National Identity and the Conflict at Oka: Native Belonging and Myths of Postcolonial Nationhood in Canada
Through readings of literature, canonical history texts, studies of museum displays and media analysis, this work explores the historical formation of myths of Canadian national identity and then how these myths were challenged (and affirmed during the 1990 standoff at Oka. It draws upon history, literary criticism, anthropology, studies in nationalism and ethnicity and post-colonial theory.
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1 Golf Course Wars
2 Construction of Canadian Myths of Identity
3 Displacing the Native in Canadian Histories
Inside the Canadian Museum of Civilization Outside the Canadian Embassy
5 At the Barricades
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National Identity and the Conflict at Oka: Native Belonging and Myths of ...
No preview available - 2004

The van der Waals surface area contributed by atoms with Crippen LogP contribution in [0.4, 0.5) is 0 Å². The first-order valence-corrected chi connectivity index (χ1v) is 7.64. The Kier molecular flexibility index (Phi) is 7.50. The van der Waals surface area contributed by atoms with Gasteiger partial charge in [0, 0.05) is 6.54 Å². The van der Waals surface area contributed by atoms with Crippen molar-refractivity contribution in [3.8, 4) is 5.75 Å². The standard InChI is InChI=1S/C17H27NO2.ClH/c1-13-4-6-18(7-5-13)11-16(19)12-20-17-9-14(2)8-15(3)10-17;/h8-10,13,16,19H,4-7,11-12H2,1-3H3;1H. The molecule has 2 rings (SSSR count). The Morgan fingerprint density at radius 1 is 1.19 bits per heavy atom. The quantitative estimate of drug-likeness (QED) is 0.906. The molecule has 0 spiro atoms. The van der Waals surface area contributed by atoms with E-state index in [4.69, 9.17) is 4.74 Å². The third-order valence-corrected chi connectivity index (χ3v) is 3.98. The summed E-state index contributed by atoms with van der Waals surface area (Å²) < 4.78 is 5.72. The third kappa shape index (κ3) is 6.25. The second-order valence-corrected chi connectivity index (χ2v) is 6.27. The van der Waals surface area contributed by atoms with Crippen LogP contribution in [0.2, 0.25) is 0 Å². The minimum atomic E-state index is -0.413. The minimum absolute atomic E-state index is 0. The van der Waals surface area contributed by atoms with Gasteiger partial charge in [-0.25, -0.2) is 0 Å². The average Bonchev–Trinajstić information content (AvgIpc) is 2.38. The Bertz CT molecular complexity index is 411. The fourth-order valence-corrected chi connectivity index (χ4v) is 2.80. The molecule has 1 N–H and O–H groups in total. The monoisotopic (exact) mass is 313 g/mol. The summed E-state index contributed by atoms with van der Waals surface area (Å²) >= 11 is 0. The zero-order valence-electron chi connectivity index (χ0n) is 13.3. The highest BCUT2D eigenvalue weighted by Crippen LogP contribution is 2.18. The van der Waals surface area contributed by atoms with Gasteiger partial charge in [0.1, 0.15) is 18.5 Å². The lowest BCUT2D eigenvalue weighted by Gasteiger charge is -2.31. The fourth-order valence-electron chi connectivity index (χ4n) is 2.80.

aboriginal Akwesasne American Anglo authentic band council barricades become boundaries Bourassa British Canada Canadian culture Canadian government Canadian History Canadian nation civilization colonized Confederation conflict coureur de bois created Cree Debates dialogue discourse display dominant economic Embassy English Canadian ethnic European federal government France French Canadian fur trade global government’s Grand Hall Haida Gwaii historians History Hall History’s homogeneity Ibid imagining Indian indigenous internal Iroquois July July 11 Kahnawake Kanesatake Kim Campbell land claims Longhouse Métis miscegenation modern Mohawk nation Mohawk protesters Montreal Gazette Mulroney multiculturalism museum myths of nation nation-state national identity national myths nationhood Native nations nature negotiations northern northwest coast Oka crisis Pines political Press produced Quebec government race racial relations relationship response settler Siddon social Soleil solidarity sovereignty standoff story struggle symbolic territory Tom Siddon Toronto traditional traditionalists United University violence voyageur Warrior Society wilderness